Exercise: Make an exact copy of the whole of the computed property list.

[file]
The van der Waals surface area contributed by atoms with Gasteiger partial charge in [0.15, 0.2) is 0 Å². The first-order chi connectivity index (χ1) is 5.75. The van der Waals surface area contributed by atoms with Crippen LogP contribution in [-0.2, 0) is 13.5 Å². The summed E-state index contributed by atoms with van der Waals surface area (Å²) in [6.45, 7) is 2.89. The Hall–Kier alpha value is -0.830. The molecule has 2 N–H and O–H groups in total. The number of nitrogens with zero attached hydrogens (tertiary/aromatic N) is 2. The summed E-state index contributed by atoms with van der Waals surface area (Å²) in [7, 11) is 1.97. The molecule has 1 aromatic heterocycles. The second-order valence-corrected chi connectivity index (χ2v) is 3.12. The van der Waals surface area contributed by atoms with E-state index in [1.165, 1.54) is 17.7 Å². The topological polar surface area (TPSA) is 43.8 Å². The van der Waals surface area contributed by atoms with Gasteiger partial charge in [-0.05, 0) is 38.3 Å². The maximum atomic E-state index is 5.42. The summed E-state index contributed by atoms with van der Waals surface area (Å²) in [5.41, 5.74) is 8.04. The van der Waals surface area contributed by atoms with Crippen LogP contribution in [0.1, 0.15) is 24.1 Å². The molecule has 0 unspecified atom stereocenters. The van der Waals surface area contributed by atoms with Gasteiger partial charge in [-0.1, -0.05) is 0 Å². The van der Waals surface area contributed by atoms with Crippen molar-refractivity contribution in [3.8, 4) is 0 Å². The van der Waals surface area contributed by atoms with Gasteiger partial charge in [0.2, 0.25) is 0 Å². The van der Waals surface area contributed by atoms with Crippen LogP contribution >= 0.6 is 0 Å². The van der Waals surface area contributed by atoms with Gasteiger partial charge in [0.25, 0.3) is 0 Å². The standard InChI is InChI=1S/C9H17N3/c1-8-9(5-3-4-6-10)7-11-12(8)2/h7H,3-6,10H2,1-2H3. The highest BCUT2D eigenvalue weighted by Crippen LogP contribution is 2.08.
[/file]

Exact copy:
The van der Waals surface area contributed by atoms with Gasteiger partial charge in [0.15, 0.2) is 0 Å². The first-order chi connectivity index (χ1) is 5.75. The van der Waals surface area contributed by atoms with Crippen LogP contribution in [-0.2, 0) is 13.5 Å². The summed E-state index contributed by atoms with van der Waals surface area (Å²) in [6.45, 7) is 2.89. The Hall–Kier alpha value is -0.830. The molecule has 2 N–H and O–H groups in total. The number of nitrogens with zero attached hydrogens (tertiary/aromatic N) is 2. The summed E-state index contributed by atoms with van der Waals surface area (Å²) in [7, 11) is 1.97. The molecule has 1 aromatic heterocycles. The second-order valence-corrected chi connectivity index (χ2v) is 3.12. The van der Waals surface area contributed by atoms with E-state index in [1.165, 1.54) is 17.7 Å². The topological polar surface area (TPSA) is 43.8 Å². The van der Waals surface area contributed by atoms with Gasteiger partial charge in [-0.05, 0) is 38.3 Å². The maximum atomic E-state index is 5.42. The summed E-state index contributed by atoms with van der Waals surface area (Å²) in [5.41, 5.74) is 8.04. The van der Waals surface area contributed by atoms with Crippen LogP contribution in [0.1, 0.15) is 24.1 Å². The molecule has 0 unspecified atom stereocenters. The van der Waals surface area contributed by atoms with Gasteiger partial charge in [-0.1, -0.05) is 0 Å². The van der Waals surface area contributed by atoms with Crippen molar-refractivity contribution in [3.8, 4) is 0 Å². The van der Waals surface area contributed by atoms with Gasteiger partial charge in [0.2, 0.25) is 0 Å². The van der Waals surface area contributed by atoms with Crippen LogP contribution >= 0.6 is 0 Å². The van der Waals surface area contributed by atoms with Gasteiger partial charge in [0.25, 0.3) is 0 Å². The standard InChI is InChI=1S/C9H17N3/c1-8-9(5-3-4-6-10)7-11-12(8)2/h7H,3-6,10H2,1-2H3. The highest BCUT2D eigenvalue weighted by Crippen LogP contribution is 2.08.